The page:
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From Health Minister to First Muslim Prime Minister of Scotland: The Political Rise of Humza Yousaf

Yesterday, Monday, the Scottish National Party announced its selection of current Health Secretary Humza Yousaf as the party's leader, making him the successor to Nicola Sturgeon, who resigned as party leader and government head, thus becoming Scotland's first Muslim Prime Minister.

Yousaf (37) is considered one of Scotland's senior ministers and represents Glasgow in the Scottish Parliament. He stated that he would focus on addressing the cost of living crisis, ending divisions within the party, and working towards independence.

Yousaf previously held the position of Health Minister in Sturgeon's government, and was encouraged by his youth and perseverance to run for the position of Prime Minister after Sturgeon's resignation. Yousaf has a long political history in Scotland, holding important ministerial positions and working with two of Scotland's most prominent leaders in the past two decades, Sturgeon and former Prime Minister Alex Salmond. Humza Yousaf was born in Glasgow on April 7, 1985, to his father Muzaffar Yousaf, who was born in Punjab, Pakistan, and migrated with his family to Scotland in 1960, and his mother, Shaitsa Bota, who was born in Kenya to a South Asian family. Yousaf is a father of a daughter and is married to a Muslim nurse.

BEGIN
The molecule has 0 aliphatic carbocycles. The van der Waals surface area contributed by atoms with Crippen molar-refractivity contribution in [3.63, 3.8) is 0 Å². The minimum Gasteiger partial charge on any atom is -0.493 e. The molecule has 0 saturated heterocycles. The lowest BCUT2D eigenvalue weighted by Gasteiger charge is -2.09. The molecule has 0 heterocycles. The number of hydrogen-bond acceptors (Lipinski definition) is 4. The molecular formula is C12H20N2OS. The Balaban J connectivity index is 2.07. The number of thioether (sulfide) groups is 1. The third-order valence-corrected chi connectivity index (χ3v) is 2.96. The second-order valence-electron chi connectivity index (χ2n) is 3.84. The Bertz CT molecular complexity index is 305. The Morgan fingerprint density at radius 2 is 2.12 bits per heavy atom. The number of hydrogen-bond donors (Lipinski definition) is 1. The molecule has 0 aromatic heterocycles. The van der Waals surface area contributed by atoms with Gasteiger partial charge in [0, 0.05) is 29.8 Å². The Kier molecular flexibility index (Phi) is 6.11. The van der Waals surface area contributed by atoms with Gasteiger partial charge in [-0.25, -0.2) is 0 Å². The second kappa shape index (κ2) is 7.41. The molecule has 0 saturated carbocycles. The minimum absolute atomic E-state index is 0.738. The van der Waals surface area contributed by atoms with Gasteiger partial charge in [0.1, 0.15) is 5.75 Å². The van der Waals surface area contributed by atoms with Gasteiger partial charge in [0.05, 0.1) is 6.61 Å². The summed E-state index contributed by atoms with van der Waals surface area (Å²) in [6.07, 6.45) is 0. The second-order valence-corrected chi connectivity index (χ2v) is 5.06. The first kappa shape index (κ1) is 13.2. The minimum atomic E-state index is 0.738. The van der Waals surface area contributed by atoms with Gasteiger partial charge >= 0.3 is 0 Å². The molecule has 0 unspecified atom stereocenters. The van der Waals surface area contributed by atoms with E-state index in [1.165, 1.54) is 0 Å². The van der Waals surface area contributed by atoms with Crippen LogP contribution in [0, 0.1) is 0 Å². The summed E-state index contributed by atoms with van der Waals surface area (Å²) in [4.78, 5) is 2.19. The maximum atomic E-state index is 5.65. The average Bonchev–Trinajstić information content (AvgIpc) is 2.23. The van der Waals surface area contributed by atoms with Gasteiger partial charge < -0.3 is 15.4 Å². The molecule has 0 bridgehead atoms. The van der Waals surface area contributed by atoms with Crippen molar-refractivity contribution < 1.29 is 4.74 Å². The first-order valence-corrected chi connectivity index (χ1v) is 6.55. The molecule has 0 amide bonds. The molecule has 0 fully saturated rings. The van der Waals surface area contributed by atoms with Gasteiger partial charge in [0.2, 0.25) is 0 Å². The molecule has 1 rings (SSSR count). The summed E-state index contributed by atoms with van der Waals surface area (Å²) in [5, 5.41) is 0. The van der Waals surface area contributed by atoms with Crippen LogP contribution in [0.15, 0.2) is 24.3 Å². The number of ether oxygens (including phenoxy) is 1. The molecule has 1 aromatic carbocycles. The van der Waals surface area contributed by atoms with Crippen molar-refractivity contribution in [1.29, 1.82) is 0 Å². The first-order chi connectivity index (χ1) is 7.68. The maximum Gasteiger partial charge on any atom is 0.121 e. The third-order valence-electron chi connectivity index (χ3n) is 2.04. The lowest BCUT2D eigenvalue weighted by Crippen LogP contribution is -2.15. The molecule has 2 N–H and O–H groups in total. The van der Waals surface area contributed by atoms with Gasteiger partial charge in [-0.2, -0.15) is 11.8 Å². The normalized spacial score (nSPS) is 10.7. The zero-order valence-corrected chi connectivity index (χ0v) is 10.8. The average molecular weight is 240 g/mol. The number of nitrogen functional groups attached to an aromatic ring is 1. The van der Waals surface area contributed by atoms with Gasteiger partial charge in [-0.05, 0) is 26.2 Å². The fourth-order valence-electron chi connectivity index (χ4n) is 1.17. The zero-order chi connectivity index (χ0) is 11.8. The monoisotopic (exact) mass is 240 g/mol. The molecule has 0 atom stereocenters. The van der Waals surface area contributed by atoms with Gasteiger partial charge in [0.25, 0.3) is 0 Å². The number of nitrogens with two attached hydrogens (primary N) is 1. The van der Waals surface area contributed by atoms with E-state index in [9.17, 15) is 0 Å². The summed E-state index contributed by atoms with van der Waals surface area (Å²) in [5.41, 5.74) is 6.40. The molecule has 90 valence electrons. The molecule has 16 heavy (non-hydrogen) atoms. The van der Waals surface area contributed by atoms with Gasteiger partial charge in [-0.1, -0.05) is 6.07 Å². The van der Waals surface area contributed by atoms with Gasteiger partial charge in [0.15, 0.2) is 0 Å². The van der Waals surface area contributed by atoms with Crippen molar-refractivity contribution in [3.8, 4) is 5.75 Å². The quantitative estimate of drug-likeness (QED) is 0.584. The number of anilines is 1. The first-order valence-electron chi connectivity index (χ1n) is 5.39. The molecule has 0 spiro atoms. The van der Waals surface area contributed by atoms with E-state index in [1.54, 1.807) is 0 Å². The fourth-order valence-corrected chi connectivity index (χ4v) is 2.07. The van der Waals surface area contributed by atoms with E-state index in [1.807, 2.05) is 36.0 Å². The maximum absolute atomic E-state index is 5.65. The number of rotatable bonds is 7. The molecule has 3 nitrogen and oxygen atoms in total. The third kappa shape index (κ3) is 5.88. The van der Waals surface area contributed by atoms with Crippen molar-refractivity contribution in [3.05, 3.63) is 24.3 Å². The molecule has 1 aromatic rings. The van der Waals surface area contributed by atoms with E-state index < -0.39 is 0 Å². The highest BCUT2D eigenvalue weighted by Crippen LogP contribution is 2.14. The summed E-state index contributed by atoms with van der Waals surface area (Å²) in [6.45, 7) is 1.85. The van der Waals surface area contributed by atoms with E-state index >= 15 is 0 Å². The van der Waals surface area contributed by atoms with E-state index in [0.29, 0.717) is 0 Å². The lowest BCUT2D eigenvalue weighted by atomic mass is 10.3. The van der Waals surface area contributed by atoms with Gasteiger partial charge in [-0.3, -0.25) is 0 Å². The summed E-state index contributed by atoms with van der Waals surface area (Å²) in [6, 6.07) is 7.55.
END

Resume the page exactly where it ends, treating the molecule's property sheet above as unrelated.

He lives with his family in Glasgow and has no problem appearing with his mother, sisters, wife, and all of whom wear the hijab. Yousaf entered politics through parliament, working as an assistant to MP Bashir Ahmed, who was the first Muslim MP in Scotland in 2007, but this did not last long, as Ahmed died shortly after entering parliament. Yousaf's entry into parliament caught the attention of several political leaders who recruited him to their teams, the most important of whom was the leader Salmond, who later became the Prime Minister in 2008. After that, Yousaf moved on to work as an assistant to Sturgeon, who was one of the country's most prominent figures at the time, and this stage was the start of a strong political relationship between them, which would later be demonstrated by Yousaf holding several important ministerial positions. In 2012, Yousaf was appointed to his first government position as a junior minister at the Ministry of Foreign Affairs and International Relations, during Salmond's term, and worked under the auspices of the Ministry of Culture and Foreign Affairs, becoming the first Muslim of Asian origin to hold a ministerial position. He continued in this position after Sturgeon became Prime Minister in 2014, and she kept him in his position until 2016, when he was appointed Minister of Transport. In 2018, Yousaf was appointed Justice Minister until 2021, during which he fought for the passage of the "hate crimes" law, aimed at providing greater protection for minorities and cracking down on hate crimes and discrimination, while different conservative voices opposed this law, Yousaf succeeded in passing it. In 2021, Yousaf took on the role of Minister of Health and Social Work during the Covid-19 pandemic, and during this period he faced many criticisms, finding himself in the eye of a storm when he asked people to think twice before calling emergency services to relieve pressure on hospitals, which many considered to endanger people's lives and deprive them of health services.



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